extended duration. Tr. 22. The ALJ therefore concluded that these findings did not meet the
requirements of Paragraphs B or C. Id.
Contrary to Plaintiff’s assertion, Dr. Gelber’s psychological evaluation comports with
these findings. Dr. Gelber documented Plaintiff’s many subjective claims of cognitive issues. Tr.
359. Despite these claims, he noted that Plaintiff denies anxiety symptoms, is generally happy,
feels supported by his wife, maintained an appropriate mood, as well as several other positive
aspects of Plaintiff’s mental capacities. Tr. 360. Therefore, while Dr. Gelber diagnosed Plaintiff
with cognitive disorder, Tr. 361, no basis exists in the report to find that the degree of the limitation
meets or equals the requirements under Paragraph B or C of 12.04 or 12.06. 2
Plaintiff also incorrectly argues that the ALJ should not have accepted Dr. Fechner’s
findings because he didn’t examine Plaintiff and does not specialize in Sarcoidosis. “[T]he
opinions of non-examining physicians may override a treating source’s opinions provided that the
former are supported by evidence in the record.” Alexander v. Shalala, 927 F. Supp. 785, 795
(D.N.J. 1995) aff’d 85 F.3d 611 (3d Cir. 1996). Moreover, “[p]roperly qualified medical experts
of different specialties can, and often do, offer opinions about medical conditions not within their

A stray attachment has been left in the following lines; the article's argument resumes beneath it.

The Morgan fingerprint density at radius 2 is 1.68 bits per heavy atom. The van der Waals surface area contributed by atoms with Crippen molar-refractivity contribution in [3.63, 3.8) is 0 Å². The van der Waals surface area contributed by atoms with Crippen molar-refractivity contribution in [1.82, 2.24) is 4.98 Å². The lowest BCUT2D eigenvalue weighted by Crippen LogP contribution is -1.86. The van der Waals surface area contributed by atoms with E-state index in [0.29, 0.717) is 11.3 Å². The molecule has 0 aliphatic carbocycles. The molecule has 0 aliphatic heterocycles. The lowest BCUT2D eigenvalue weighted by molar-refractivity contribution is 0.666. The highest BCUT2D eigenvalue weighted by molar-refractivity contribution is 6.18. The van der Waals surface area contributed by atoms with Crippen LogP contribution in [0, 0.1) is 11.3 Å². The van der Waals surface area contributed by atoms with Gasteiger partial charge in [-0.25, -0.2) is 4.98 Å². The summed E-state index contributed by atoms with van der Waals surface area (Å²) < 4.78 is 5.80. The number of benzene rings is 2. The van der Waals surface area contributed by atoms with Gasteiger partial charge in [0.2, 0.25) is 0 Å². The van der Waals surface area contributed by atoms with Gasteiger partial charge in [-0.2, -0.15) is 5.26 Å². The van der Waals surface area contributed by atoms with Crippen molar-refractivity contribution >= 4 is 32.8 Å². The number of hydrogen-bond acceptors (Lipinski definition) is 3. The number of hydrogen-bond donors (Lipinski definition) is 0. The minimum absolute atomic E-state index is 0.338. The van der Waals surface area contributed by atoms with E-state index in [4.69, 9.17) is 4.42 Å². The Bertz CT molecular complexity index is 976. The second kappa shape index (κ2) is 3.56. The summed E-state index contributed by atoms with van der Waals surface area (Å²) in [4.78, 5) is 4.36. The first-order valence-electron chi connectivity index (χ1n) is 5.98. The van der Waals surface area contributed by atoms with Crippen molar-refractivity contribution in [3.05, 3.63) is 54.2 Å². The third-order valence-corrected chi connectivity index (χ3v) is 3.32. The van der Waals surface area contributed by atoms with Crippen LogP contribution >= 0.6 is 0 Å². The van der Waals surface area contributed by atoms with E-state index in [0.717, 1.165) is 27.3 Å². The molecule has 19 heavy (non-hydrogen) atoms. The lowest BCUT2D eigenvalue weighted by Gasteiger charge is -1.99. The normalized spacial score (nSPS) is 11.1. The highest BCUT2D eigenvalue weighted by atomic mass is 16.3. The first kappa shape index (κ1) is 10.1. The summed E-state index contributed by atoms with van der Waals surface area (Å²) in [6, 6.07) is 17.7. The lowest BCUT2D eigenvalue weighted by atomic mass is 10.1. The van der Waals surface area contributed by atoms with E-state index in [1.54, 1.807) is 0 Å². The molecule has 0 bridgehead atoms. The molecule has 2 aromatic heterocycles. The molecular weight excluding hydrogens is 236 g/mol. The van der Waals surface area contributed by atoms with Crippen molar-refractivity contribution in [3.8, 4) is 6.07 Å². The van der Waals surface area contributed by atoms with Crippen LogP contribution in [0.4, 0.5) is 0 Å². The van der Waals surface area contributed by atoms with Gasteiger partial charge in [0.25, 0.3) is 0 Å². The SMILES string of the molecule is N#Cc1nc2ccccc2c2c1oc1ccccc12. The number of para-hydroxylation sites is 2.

specialties.” Diaz v. Comm’r of Soc. Sec., No. 07-2276, 2008 WL 2668812, at *5 (D.N.J. June
27, 2008). The Court also rejects Plaintiff’s argument that Dr. Fechner was biased because he was
paid medical expert. The Social Security Administration’s regulations specifically permit ALJs to
consider the opinions of medical experts. See 20 C.F.R. § 404.1527(e).
Accordingly, there is substantial evidence to support the ALJ’s determination that
Plaintiff’s cognitive impairments did not match or equal the criteria for the relevant listed
impairments and thus did not entitle him to a finding of disability at step 3 of the sequential
Contrary to Plaintiff’s assertion that the ALJ’s analysis was insufficient, the ALJ identified the
relevant medical evidence he relied on and explained his findings. The ALJ’s decision therefore
contained “sufficient development of the record and explanation of findings to permit meaningful
review.” Jones, 364 F.3d at 505.
Plaintiff argues elsewhere that the ALJ did not follow the Appeals Council’s instructions with
respect to establishing a sufficient record in support of the finding that Plaintiff did not meet a